Stop me if you’ve heard this one. Your Business Development Manager (we’ll call him “Bob”) is at a military trade show somewhere in the Middle East. A guy from that region exchanges business cards with Bob, chats for a few minutes, then splits.
Very often, we talk with individuals who are focused on specific needs. They have questions like: “How do I get an ITAR license?” or “What is the ECCN for my product?” Although these questions are valid and important, sometimes companies need to take a step back and look at the bigger picture.
You may find your customers asking if your products qualify for NAFTA or if you can provide a NAFTA certificate. In this blog, we’ll provide a basic overview of NAFTA in order to help with your understanding of this topic.
Have you ever been frustrated or stymied by those DoD Distribution Statements concerning Critical Technology, which appear to prohibit U.S. contractors from sharing the data with their partners in Canada? If so, you’re not alone!
Last week, oil and gas giant Schlumberger plead guilty to facilitating trade with Iran and Sudan, in violation of U.S. sanctions. This represents the largest criminal fine in connection with an IEEPA prosecution in history.
Many people focus on the need to obtain an ITAR license, without first considering whether or not an exemption may apply to their transaction. What is an exemption? Simply put, an exemption is a set of conditions which – if met – allow you to ship to your destination without the need to obtain an export license.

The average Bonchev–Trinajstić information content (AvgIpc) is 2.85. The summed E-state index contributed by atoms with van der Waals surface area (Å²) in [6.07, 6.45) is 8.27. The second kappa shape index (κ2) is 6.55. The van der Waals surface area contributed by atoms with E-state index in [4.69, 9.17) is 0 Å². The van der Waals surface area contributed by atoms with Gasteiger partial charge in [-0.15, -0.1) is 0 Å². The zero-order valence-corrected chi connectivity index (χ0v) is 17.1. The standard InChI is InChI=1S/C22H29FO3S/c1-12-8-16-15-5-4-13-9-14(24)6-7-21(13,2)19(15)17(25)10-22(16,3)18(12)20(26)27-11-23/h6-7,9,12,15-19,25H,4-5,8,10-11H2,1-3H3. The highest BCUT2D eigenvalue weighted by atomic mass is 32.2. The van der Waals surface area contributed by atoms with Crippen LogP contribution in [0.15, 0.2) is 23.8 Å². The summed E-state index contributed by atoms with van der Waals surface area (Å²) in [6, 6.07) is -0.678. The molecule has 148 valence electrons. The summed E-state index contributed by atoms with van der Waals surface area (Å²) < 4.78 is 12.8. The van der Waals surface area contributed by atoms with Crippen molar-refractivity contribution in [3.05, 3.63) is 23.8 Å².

I’m something of a “news junkie.” If you’re like me, then you are constantly hearing about certain countries that can’t seem to keep themselves out of the news. You may even occasionally hear the name of a country that your company either does business with, or is contemplating as a customer.
Check out this blog post for some helpful tips to remember as you conduct restricted parties screens for your transactions.
Savings and more savings on duties and fees are available for exporters who import their U.S. goods back into the United States. These savings are not BOGO (buy one, get one). Rather, they are for all U.S. goods returned (and some Non-U.S. goods). Have you ever reviewed Chapter 98 of the Harmonized Tariff Schedule?
“Did you hear? The Cuban sanctions have been lifted! I can’t wait to go on a vacation and bring back some cigars.” Whoa! Not so fast there, buddy.